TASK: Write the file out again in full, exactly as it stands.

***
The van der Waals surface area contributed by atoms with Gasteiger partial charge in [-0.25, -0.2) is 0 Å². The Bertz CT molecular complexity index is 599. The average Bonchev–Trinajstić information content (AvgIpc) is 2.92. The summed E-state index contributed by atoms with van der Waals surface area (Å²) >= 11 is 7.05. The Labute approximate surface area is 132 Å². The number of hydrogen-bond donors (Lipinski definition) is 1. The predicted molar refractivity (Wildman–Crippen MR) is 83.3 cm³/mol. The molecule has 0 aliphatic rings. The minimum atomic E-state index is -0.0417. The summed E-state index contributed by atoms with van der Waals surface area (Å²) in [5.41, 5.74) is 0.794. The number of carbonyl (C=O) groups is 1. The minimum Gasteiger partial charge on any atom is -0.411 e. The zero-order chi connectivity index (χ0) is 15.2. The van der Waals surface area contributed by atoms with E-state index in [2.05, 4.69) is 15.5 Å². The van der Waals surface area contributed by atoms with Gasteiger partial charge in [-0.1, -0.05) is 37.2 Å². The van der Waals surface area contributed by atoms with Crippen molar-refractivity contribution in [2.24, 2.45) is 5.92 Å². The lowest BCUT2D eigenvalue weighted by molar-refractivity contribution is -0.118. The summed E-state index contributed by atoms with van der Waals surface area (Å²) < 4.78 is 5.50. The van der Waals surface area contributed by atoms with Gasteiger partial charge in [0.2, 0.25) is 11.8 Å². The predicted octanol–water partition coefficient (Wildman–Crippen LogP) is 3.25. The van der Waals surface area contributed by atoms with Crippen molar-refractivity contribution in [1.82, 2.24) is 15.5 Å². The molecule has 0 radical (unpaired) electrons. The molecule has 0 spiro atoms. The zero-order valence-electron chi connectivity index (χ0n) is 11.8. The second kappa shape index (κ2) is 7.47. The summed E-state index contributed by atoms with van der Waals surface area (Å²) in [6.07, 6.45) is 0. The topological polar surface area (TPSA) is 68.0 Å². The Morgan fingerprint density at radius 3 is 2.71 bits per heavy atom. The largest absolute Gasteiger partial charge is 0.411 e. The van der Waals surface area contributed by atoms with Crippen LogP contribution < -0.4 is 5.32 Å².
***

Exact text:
The van der Waals surface area contributed by atoms with Gasteiger partial charge in [-0.25, -0.2) is 0 Å². The Bertz CT molecular complexity index is 599. The average Bonchev–Trinajstić information content (AvgIpc) is 2.92. The summed E-state index contributed by atoms with van der Waals surface area (Å²) >= 11 is 7.05. The Labute approximate surface area is 132 Å². The number of hydrogen-bond donors (Lipinski definition) is 1. The predicted molar refractivity (Wildman–Crippen MR) is 83.3 cm³/mol. The molecule has 0 aliphatic rings. The minimum atomic E-state index is -0.0417. The summed E-state index contributed by atoms with van der Waals surface area (Å²) in [5.41, 5.74) is 0.794. The number of carbonyl (C=O) groups is 1. The minimum Gasteiger partial charge on any atom is -0.411 e. The zero-order chi connectivity index (χ0) is 15.2. The van der Waals surface area contributed by atoms with E-state index in [2.05, 4.69) is 15.5 Å². The van der Waals surface area contributed by atoms with Gasteiger partial charge in [-0.1, -0.05) is 37.2 Å². The van der Waals surface area contributed by atoms with Crippen molar-refractivity contribution in [2.24, 2.45) is 5.92 Å². The lowest BCUT2D eigenvalue weighted by molar-refractivity contribution is -0.118. The summed E-state index contributed by atoms with van der Waals surface area (Å²) < 4.78 is 5.50. The van der Waals surface area contributed by atoms with Gasteiger partial charge in [0.2, 0.25) is 11.8 Å². The predicted octanol–water partition coefficient (Wildman–Crippen LogP) is 3.25. The van der Waals surface area contributed by atoms with Crippen molar-refractivity contribution in [1.82, 2.24) is 15.5 Å². The molecule has 0 radical (unpaired) electrons. The molecule has 0 spiro atoms. The zero-order valence-electron chi connectivity index (χ0n) is 11.8. The second kappa shape index (κ2) is 7.47. The summed E-state index contributed by atoms with van der Waals surface area (Å²) in [6.07, 6.45) is 0. The topological polar surface area (TPSA) is 68.0 Å². The Morgan fingerprint density at radius 3 is 2.71 bits per heavy atom. The largest absolute Gasteiger partial charge is 0.411 e. The van der Waals surface area contributed by atoms with Crippen LogP contribution < -0.4 is 5.32 Å².